Zibo, a banking and payment system for separate landlords, announced today it has increased $10.5 million in seed financing to greatly scale its one-stop-shop strategy to fiscal management for residential rental properties.
“It’s a pretty large round and we’ve got some of the best venture capital partners out there,” states Chris Hsu, co-founder and CEO of the Redwood City, California-based startup.
Directed by Canaan Partners, that has backed a variety of rising property technology companies, Zibo’s funding round also attracted in funding from QED Investors, SVB Capital and Khosla Ventures.
Hsu, a former chief operating officer at Hewlett Packard Enterprise
In the previous few months, working at a private beta manner, Zibo has facilitated the group of $250,000 in lease payments for “a handful” of taxpayers, Hsu says. Some of the seed capital will underwrite the growth of Zibo’s customer foundation through education and outreach, he adds.
Nationally, there are approximately 11 million separate landlords, who collectively own about a half of all rental units in the nation, but just about 3 million people rely upon any sort of applications for their financing, says Hsu. Contrary to their institutional peers, a great deal of mom-and-pop landlords lack the fiscal bandwidth to invest in financial and land management tools.
“If you talk to these independent landlords, what they can tell you is that they spend an inordinate amount of time just staying organized,” Hsu states. “By the nature of having multiple properties in a portfolio, they have multiple bank accounts, different security deposit accounts for each building or unit or tenant. Then they have operating accounts that are tied to where they got a mortgage from.”
Many of the current businesses which cater to small landlords address only particular aspects of running a rental company. Zibo, on the other hand, provides a wide package of purposes. Through the proprietary algorithms and tech suppliers, Zibo unifies landlords’ financial documents, letting them securely connect different bank accounts and transfer money. The platform also keeps information to expedite the filling from loan and insurance programs and also to help prepare tax records.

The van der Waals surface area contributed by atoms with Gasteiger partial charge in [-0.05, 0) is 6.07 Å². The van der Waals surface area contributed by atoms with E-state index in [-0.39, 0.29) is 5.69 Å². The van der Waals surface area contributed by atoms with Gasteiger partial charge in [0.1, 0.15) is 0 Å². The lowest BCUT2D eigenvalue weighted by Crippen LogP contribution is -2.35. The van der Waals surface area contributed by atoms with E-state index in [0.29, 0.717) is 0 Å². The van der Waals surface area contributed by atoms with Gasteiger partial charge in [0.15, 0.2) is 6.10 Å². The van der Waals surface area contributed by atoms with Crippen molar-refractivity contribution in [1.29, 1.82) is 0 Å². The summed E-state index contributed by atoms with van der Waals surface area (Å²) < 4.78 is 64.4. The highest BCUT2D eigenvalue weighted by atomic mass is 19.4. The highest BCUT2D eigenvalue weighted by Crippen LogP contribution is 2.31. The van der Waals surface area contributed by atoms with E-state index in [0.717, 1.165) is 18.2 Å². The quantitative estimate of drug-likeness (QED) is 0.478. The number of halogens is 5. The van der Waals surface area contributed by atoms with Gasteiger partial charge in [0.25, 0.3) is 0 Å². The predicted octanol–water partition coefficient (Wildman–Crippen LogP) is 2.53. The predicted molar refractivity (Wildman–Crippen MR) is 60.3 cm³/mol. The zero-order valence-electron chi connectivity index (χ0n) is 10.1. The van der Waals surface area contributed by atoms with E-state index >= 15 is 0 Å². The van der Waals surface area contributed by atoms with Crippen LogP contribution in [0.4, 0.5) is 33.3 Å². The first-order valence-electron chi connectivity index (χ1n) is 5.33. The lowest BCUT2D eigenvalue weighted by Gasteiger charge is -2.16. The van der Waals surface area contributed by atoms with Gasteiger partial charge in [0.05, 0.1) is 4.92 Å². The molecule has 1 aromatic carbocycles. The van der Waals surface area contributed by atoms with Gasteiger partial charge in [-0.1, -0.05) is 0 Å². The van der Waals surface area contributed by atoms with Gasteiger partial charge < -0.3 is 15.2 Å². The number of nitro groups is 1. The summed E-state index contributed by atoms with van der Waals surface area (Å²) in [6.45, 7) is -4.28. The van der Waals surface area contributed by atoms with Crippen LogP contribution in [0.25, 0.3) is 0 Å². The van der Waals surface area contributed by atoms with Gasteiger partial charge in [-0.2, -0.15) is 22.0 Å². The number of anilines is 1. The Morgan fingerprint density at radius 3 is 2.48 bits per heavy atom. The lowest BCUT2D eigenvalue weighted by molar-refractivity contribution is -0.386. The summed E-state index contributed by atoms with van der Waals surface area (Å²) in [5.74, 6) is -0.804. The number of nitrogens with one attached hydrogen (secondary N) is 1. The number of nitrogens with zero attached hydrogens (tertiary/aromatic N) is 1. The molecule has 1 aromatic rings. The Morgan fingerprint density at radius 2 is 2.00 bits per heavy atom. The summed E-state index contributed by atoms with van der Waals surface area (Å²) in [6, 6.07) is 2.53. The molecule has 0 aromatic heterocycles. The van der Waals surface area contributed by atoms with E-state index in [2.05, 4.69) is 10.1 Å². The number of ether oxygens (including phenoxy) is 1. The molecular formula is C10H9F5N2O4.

“[Zibo’s] easy, compact technology platform empowers rental property owners to manage their finances and automate procedures that should have been automatic quite a while ago,” explained Rich Boyle, general partner at Canaan Partners, at a media announcement.
A proptech remedy to your private difficulty
For Hsu, Zibo is your stage that he desired a landlord. Some two years ago, after leaving from the U.S. Army, he entered the home rental market to construct family wealth with his spouse.
“We’ve experienced every pain point that exists, including trying to build my own tooling in Excel to better manage these properties so that they takes a lot less time from a financial perspective,” Hsu states.
Following a career in the tech industry, Hsu started to frame his thought for Zibo as a stage for its “underserved landlord” in late 2018 when he partnered with the company’s two additional co-founders, Chairman Greg Watson (co-founder of Roofstock, an investment land company ) and Rob Bloemker (who uttered Dwell Finance a creditor for single-family leasing property investors).
Nowadays, Zibo has 34 workers. With property tech, or proptech, quickly gaining ground, the internet disruption Hsu expects his firm to blaze is solely in its nascence.
“[We are in] the beginning of a huge terminal migration of old-school offline strategies, record payments, interacting with all contractors and tenants, into a virtual universe,” Hsu says. “Zibo is in the heart of that.”